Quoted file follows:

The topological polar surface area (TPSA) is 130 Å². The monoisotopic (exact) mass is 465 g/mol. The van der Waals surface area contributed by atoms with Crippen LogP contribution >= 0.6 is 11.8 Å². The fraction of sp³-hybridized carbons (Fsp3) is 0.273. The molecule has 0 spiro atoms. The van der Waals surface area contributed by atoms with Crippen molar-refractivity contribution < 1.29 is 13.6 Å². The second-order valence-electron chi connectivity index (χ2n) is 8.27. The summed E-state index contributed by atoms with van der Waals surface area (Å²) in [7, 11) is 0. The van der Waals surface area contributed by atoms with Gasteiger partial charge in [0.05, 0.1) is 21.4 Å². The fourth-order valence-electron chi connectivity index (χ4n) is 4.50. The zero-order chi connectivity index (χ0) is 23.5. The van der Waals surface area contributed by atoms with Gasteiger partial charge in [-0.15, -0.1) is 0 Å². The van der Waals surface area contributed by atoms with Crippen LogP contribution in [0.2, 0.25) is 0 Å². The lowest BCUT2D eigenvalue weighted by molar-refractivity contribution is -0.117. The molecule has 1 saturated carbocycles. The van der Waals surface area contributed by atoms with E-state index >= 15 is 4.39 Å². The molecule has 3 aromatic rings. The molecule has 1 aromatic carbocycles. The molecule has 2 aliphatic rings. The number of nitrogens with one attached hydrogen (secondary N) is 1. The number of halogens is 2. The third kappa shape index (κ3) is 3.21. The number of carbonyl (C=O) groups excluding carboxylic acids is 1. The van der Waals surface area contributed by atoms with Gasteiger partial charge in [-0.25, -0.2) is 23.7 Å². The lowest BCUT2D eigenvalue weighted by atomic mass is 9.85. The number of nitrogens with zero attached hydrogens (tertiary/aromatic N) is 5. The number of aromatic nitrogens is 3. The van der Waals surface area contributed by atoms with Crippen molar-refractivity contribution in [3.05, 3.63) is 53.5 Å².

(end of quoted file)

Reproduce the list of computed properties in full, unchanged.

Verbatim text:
The topological polar surface area (TPSA) is 130 Å². The monoisotopic (exact) mass is 465 g/mol. The van der Waals surface area contributed by atoms with Crippen LogP contribution >= 0.6 is 11.8 Å². The fraction of sp³-hybridized carbons (Fsp3) is 0.273. The molecule has 0 spiro atoms. The van der Waals surface area contributed by atoms with Crippen molar-refractivity contribution < 1.29 is 13.6 Å². The second-order valence-electron chi connectivity index (χ2n) is 8.27. The summed E-state index contributed by atoms with van der Waals surface area (Å²) in [7, 11) is 0. The van der Waals surface area contributed by atoms with Gasteiger partial charge in [0.05, 0.1) is 21.4 Å². The fourth-order valence-electron chi connectivity index (χ4n) is 4.50. The zero-order chi connectivity index (χ0) is 23.5. The van der Waals surface area contributed by atoms with Gasteiger partial charge in [-0.15, -0.1) is 0 Å². The van der Waals surface area contributed by atoms with Crippen LogP contribution in [0.2, 0.25) is 0 Å². The lowest BCUT2D eigenvalue weighted by molar-refractivity contribution is -0.117. The molecule has 1 saturated carbocycles. The van der Waals surface area contributed by atoms with E-state index >= 15 is 4.39 Å². The molecule has 3 aromatic rings. The molecule has 1 aromatic carbocycles. The molecule has 2 aliphatic rings. The number of nitrogens with one attached hydrogen (secondary N) is 1. The number of halogens is 2. The third kappa shape index (κ3) is 3.21. The number of carbonyl (C=O) groups excluding carboxylic acids is 1. The van der Waals surface area contributed by atoms with Gasteiger partial charge in [-0.25, -0.2) is 23.7 Å². The lowest BCUT2D eigenvalue weighted by atomic mass is 9.85. The number of nitrogens with zero attached hydrogens (tertiary/aromatic N) is 5. The number of aromatic nitrogens is 3. The van der Waals surface area contributed by atoms with Crippen molar-refractivity contribution in [3.05, 3.63) is 53.5 Å².